Ramos, 24, was with his family at the time of the incident but was the only one taken. The source said the family had informed police and was awaiting a call from kidnappers..
According to a report in El Nacional and another in El Siglo, Ramos was approached by four “heavily armed gunmen” near his home around 7:30 p.m. Venezuelan time.
Major League Baseball was investigating the situation, according to a spokesman. Venezuelan Winter League president Jose Grasso told Ultimas Noticias Daily that “all police corps are working to solve Ramos‘ case.” Around midnight on Wednesday, the Nationals had not yet issued a statement on the kidnapping.
“Sorry to corroborate the information,” Ms. Mata tweeted in Spanish. “I hope the authorities can resolve the case quickly.”
MLB players long have been targets in Venezuela, but it is believed that Ramos is the first major leaguer to be kidnapped. More often, a player´s family is targeted for ransom. Former major leaguer Victor Zambrano´s mother was kidnapped in 2009, just a few months after the son of Texas catcher Yorvit Torrealba. Zambrano´s mother and Torrealba´s son were rescued.
A 2009 Time magazine article on kidnappings in Venezuela said the country had “the highest kidnapping rate in the Western Hemisphere” but that “98 percent of abductions result in a release, and most deaths usually result from a pre-existing medical condition.”
Ramos, the oldest of six children, is considered the “man of the house,” his mother, Maria Campos, told The Times in September. Mrs. Campos, along with Ramos‘ sister, Milanyela Ramos, visited the United States for the first time this past season. They watched Ramos play as a major leaguer for the first time and were able to visit with him during the season for the first time since he left home at 17 to sign with the Minnesota Twins.
Ramos is considered one of the Nationals’ best young players after a rookie season in which he hit .267 with 15 home runs. He also is expected to garner some NL Rookie of the Year votes.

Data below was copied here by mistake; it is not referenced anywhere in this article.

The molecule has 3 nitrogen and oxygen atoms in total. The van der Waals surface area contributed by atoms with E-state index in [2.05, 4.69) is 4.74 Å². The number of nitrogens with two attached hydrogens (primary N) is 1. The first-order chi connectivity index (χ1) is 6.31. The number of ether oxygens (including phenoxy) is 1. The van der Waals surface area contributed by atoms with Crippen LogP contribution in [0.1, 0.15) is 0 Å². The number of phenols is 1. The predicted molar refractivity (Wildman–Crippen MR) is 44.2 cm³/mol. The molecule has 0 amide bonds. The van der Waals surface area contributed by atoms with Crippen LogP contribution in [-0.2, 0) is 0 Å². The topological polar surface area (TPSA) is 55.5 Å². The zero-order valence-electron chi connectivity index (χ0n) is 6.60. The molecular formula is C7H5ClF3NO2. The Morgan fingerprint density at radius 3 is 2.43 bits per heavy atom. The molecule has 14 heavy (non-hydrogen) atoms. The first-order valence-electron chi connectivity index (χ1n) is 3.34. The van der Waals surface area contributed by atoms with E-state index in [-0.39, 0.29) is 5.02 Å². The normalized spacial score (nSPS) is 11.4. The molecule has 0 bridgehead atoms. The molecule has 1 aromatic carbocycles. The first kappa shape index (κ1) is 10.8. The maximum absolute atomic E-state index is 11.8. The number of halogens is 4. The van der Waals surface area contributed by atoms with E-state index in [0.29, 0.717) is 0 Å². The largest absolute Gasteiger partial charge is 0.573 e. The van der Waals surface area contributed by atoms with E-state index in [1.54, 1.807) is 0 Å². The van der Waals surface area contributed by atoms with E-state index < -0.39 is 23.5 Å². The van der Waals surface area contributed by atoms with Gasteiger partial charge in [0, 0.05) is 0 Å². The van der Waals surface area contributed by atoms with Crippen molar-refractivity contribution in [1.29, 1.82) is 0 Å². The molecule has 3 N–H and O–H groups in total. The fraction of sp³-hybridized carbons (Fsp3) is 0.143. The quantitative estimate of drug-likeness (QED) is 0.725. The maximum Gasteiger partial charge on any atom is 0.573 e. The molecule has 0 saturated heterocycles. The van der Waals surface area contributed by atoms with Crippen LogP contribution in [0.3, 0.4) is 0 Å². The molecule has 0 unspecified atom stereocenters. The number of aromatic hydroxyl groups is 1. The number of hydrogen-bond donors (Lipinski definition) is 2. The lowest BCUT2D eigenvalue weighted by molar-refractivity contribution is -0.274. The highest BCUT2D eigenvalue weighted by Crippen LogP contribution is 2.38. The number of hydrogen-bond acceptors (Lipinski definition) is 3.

“Extremely upsetting news about Ramo,” closer Drew Storen tweeted. “Thoughts and prayers are with him. Scary situation.”
“Our thoughts and prayers go out to Ramo and his family,” added reliever Tyler Clippard. “This is awful, I don’t know what to think.”
© Copyright 2013 The Washington Times, LLC. Click here for reprint permission.
Amanda Comak covers the Washington Nationals and comes to The Washington Times from the Cape Cod Times and after stints with MLB.com and the Amsterdam (N.Y.) Recorder. A Massachusetts native and 2008 graduate of Boston University, Amanda can be reached at firstname.lastname@example.org and you can follow her on Twitter @acomak.
By Rand Paul
Obama acts as though we no longer have a Constitution
Independent voices from the TWT Communities
Viewing and reviewing the Los Angeles experimental and classic punk scene with a nod to Rodney's English Disco
What does the middle-class conservative think about everything? Find out here.
Television commentary, reviews, news and nonstop DVR catch-up.
Benghazi: The anatomy of a scandal
Vietnam Memorial adds four names
Cinco de Mayo on the Mall
NRA kicks off annual convention
California wildfires wreak havoc